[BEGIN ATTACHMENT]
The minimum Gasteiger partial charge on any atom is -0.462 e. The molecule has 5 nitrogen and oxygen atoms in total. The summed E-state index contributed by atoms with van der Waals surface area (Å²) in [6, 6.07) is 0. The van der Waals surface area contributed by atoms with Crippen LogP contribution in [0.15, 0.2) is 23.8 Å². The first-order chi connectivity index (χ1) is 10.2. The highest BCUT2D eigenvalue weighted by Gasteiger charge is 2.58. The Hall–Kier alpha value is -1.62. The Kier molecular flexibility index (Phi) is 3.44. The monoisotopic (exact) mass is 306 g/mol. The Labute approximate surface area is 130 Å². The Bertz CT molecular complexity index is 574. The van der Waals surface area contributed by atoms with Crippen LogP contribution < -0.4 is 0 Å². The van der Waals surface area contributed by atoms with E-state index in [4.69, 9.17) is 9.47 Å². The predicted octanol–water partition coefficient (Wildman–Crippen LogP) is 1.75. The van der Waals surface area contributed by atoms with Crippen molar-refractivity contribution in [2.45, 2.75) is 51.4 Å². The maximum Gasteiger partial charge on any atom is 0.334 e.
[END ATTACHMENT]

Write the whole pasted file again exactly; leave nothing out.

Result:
The minimum Gasteiger partial charge on any atom is -0.462 e. The molecule has 5 nitrogen and oxygen atoms in total. The summed E-state index contributed by atoms with van der Waals surface area (Å²) in [6, 6.07) is 0. The van der Waals surface area contributed by atoms with Crippen LogP contribution in [0.15, 0.2) is 23.8 Å². The first-order chi connectivity index (χ1) is 10.2. The highest BCUT2D eigenvalue weighted by Gasteiger charge is 2.58. The Hall–Kier alpha value is -1.62. The Kier molecular flexibility index (Phi) is 3.44. The monoisotopic (exact) mass is 306 g/mol. The Labute approximate surface area is 130 Å². The Bertz CT molecular complexity index is 574. The van der Waals surface area contributed by atoms with Crippen LogP contribution < -0.4 is 0 Å². The van der Waals surface area contributed by atoms with E-state index in [4.69, 9.17) is 9.47 Å². The predicted octanol–water partition coefficient (Wildman–Crippen LogP) is 1.75. The van der Waals surface area contributed by atoms with Crippen molar-refractivity contribution in [2.45, 2.75) is 51.4 Å². The maximum Gasteiger partial charge on any atom is 0.334 e.